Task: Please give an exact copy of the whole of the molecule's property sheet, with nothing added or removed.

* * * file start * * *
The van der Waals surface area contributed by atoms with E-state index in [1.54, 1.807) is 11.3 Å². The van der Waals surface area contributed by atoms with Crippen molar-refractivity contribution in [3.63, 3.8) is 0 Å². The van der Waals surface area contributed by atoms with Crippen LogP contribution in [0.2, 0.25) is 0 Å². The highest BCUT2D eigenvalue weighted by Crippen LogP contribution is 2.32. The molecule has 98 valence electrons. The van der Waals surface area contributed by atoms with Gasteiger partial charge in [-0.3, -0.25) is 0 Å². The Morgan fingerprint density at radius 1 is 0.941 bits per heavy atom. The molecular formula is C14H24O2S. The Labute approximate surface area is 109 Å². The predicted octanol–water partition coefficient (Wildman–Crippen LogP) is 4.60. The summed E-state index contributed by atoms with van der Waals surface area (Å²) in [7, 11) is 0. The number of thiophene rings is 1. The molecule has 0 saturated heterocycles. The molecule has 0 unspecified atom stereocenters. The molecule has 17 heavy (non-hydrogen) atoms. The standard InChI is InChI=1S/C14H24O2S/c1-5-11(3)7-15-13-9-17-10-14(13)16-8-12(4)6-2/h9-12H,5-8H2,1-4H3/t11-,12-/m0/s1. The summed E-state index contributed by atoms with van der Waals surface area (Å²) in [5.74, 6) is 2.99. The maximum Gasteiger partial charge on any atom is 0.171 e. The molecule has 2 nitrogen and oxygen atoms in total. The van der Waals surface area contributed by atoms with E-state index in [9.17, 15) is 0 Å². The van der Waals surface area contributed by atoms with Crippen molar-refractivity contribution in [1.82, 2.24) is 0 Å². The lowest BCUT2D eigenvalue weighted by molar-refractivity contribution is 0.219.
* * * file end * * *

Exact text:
The van der Waals surface area contributed by atoms with E-state index in [1.54, 1.807) is 11.3 Å². The van der Waals surface area contributed by atoms with Crippen molar-refractivity contribution in [3.63, 3.8) is 0 Å². The van der Waals surface area contributed by atoms with Crippen LogP contribution in [0.2, 0.25) is 0 Å². The highest BCUT2D eigenvalue weighted by Crippen LogP contribution is 2.32. The molecule has 98 valence electrons. The van der Waals surface area contributed by atoms with Gasteiger partial charge in [-0.3, -0.25) is 0 Å². The Morgan fingerprint density at radius 1 is 0.941 bits per heavy atom. The molecular formula is C14H24O2S. The Labute approximate surface area is 109 Å². The predicted octanol–water partition coefficient (Wildman–Crippen LogP) is 4.60. The summed E-state index contributed by atoms with van der Waals surface area (Å²) in [7, 11) is 0. The number of thiophene rings is 1. The molecule has 0 saturated heterocycles. The molecule has 0 unspecified atom stereocenters. The molecule has 17 heavy (non-hydrogen) atoms. The standard InChI is InChI=1S/C14H24O2S/c1-5-11(3)7-15-13-9-17-10-14(13)16-8-12(4)6-2/h9-12H,5-8H2,1-4H3/t11-,12-/m0/s1. The summed E-state index contributed by atoms with van der Waals surface area (Å²) in [5.74, 6) is 2.99. The maximum Gasteiger partial charge on any atom is 0.171 e. The molecule has 2 nitrogen and oxygen atoms in total. The van der Waals surface area contributed by atoms with E-state index in [9.17, 15) is 0 Å². The van der Waals surface area contributed by atoms with Crippen molar-refractivity contribution in [1.82, 2.24) is 0 Å². The lowest BCUT2D eigenvalue weighted by molar-refractivity contribution is 0.219.